COLUMBIA — It used to be that students would vote on MU spending projects but never see the cost of their decisions in their student fees.
But with a unanimous vote by the Missouri Students Association on Wednesday, the vote-now, pay-later system that creates a lag between when projects are approved and when fees increase to pay for them may be no more.
The new system would phase in new or increased student fees during the fiscal year following a project's approval. The change stems from the 2001 approval of the student fee that funded the renovation and expansion of the MU Student Recreation Complex.
Of 4,141 students who voted on the rec complex referendum, 65 percent approved the project. But it mandated that student fee increases for funding the $50 million project — a maximum of $75 per semester — wouldn't take effect until 2004, when most of the students who had approved it would be gone.
"To have students vote on something for which they won't pay a dime — that's just not a good idea," said MSA Speaker Jonathan Mays.
The change also stems from the 2005 approval of a new student center fee to renovate and expand Brady Commons, which goes into effect next semester.
It's this fee increase — $35 per semester — that doesn't sit well with Josh Travis, an MU freshman and MSA senator. He said the gap between when student fee increases are approved and when they are implemented doesn't seem right.
"Student fees are something a lot of us aren't really informed about," he said. "(This change in policy) promotes students to be more responsible and seriously consider if this is something we want because we're going to have to pay part of it."
With the new system, a student body that approves a construction or renovation project would begin paying at least 25 percent of the fee beginning the following fiscal year.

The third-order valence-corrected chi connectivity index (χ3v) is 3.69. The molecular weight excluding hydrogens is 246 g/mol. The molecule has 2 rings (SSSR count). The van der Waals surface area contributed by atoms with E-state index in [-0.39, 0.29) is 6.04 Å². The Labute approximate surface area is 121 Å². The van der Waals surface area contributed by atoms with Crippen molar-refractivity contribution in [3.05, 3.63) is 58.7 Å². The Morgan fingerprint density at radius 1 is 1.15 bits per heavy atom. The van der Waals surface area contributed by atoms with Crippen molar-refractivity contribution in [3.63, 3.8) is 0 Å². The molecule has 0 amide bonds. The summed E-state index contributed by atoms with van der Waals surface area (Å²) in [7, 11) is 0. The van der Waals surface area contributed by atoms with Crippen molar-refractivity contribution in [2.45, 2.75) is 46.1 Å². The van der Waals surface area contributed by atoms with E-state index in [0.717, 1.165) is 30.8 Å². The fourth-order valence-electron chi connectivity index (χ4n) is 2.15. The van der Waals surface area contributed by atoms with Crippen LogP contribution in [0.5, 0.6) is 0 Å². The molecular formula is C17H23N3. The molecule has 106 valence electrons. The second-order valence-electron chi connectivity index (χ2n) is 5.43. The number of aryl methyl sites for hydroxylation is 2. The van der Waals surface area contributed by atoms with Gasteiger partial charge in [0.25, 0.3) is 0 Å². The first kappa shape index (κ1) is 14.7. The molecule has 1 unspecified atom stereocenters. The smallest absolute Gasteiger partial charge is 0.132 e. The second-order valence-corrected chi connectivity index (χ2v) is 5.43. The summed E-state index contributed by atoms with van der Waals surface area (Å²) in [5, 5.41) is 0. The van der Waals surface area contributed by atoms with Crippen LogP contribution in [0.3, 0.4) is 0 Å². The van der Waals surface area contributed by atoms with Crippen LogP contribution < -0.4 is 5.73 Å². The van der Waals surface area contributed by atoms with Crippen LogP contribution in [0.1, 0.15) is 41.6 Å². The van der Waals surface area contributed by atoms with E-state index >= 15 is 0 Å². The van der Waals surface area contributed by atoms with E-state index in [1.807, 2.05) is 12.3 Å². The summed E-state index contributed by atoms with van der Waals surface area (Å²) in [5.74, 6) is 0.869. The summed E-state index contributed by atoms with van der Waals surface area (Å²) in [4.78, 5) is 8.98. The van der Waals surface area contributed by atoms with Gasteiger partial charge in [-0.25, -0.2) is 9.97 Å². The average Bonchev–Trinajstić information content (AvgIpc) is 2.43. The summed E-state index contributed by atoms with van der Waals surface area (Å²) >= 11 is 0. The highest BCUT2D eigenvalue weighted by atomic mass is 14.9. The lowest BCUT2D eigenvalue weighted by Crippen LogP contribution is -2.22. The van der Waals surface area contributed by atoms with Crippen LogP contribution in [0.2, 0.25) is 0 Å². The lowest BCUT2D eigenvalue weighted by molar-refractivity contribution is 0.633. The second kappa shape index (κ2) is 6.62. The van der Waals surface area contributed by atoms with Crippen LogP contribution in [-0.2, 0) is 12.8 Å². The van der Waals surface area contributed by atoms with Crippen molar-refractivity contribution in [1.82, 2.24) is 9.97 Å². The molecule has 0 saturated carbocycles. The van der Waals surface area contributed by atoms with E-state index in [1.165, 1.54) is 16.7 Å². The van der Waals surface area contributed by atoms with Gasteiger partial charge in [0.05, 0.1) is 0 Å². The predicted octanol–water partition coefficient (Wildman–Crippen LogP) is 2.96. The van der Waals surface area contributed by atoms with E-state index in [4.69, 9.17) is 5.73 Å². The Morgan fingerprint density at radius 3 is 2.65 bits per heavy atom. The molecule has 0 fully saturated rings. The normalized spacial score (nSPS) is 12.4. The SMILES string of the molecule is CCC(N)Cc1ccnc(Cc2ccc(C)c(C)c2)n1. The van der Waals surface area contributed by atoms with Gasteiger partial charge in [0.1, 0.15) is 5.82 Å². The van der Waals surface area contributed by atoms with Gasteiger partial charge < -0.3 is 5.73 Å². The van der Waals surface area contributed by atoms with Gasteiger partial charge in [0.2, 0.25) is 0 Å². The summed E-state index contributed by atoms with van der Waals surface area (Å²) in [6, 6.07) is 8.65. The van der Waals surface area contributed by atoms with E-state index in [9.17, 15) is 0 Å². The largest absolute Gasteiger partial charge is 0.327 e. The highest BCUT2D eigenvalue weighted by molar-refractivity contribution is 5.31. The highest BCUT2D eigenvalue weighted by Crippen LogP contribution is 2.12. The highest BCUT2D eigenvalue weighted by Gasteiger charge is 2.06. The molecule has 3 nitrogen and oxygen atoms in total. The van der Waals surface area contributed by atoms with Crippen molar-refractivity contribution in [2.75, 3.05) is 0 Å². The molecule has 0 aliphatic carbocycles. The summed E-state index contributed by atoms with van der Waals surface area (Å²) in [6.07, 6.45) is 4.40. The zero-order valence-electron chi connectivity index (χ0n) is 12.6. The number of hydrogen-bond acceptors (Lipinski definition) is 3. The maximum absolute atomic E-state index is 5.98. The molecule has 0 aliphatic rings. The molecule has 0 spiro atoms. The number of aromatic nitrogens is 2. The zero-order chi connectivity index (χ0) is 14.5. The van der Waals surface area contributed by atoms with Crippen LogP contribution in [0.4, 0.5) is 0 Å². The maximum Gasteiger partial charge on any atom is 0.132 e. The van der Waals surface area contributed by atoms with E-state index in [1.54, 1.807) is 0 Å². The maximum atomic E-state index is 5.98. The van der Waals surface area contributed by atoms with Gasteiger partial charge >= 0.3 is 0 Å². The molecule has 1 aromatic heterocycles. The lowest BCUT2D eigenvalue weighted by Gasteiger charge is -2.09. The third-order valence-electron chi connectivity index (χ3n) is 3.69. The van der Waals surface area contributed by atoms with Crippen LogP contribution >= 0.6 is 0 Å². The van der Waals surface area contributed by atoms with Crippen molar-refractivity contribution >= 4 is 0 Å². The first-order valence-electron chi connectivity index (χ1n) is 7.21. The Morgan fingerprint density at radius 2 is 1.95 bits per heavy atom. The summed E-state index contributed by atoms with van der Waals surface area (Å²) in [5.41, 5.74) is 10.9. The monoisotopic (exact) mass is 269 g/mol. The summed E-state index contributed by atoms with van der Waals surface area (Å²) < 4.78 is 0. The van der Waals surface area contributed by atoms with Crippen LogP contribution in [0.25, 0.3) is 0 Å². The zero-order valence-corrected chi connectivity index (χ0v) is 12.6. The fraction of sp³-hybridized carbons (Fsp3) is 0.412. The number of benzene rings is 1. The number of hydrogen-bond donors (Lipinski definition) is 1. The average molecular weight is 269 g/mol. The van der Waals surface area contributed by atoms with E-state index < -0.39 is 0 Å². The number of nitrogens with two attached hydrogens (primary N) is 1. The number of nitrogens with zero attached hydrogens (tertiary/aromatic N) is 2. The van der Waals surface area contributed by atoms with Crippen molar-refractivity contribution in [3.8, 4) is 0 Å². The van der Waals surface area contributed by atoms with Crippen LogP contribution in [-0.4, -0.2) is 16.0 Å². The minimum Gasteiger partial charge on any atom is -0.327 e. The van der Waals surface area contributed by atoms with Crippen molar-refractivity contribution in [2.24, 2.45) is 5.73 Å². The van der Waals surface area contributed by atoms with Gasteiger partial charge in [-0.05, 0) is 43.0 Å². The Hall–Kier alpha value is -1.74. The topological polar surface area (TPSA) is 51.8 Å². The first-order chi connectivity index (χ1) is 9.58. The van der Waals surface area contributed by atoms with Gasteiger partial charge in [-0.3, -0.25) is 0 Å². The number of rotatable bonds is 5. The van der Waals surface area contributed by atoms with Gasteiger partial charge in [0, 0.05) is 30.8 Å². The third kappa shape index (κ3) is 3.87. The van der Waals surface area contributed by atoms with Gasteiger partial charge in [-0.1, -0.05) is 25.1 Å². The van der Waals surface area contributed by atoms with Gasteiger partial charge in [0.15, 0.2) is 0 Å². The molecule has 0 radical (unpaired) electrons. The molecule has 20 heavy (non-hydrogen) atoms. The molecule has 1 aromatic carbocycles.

The change would take place immediately, beginning with any new student fees approved by the student body, Mays said. Current student fees wouldn't be affected.
The legislation still faces a vote in the Graduate Professional Council, which is expected to take place Tuesday. Mays said it is likely to pass.
Mays said the change in policy has become a necessity over the past few years as student fees have shifted toward funding facilities such as the new student center, which is expected to be complete by January 2011.
"Combine that with the mentality that you don't pay for what you can't use, and it's a recipe for poor decision making," Mays said.
The association also voted Wednesday to require a three-fifths majority vote for the passage of proposals that involve adding or increasing student fees.
"A higher standard than a simple majority of voting students should be required for new student fees to be assessed," Mays wrote when drafting the legislation.
The three-fifths requirement will be submitted to the student body for a vote Nov. 10 through 12.
Both changes to student fee policy would only apply to MU, but Mays said he would like to talk to representatives from the other University of Missouri System campuses to develop a similar approach to similar problems.
A full-time undergraduate at MU currently pays $348.77 in student fees, excluding a per-credit-hour technology fee and department-specific course fees.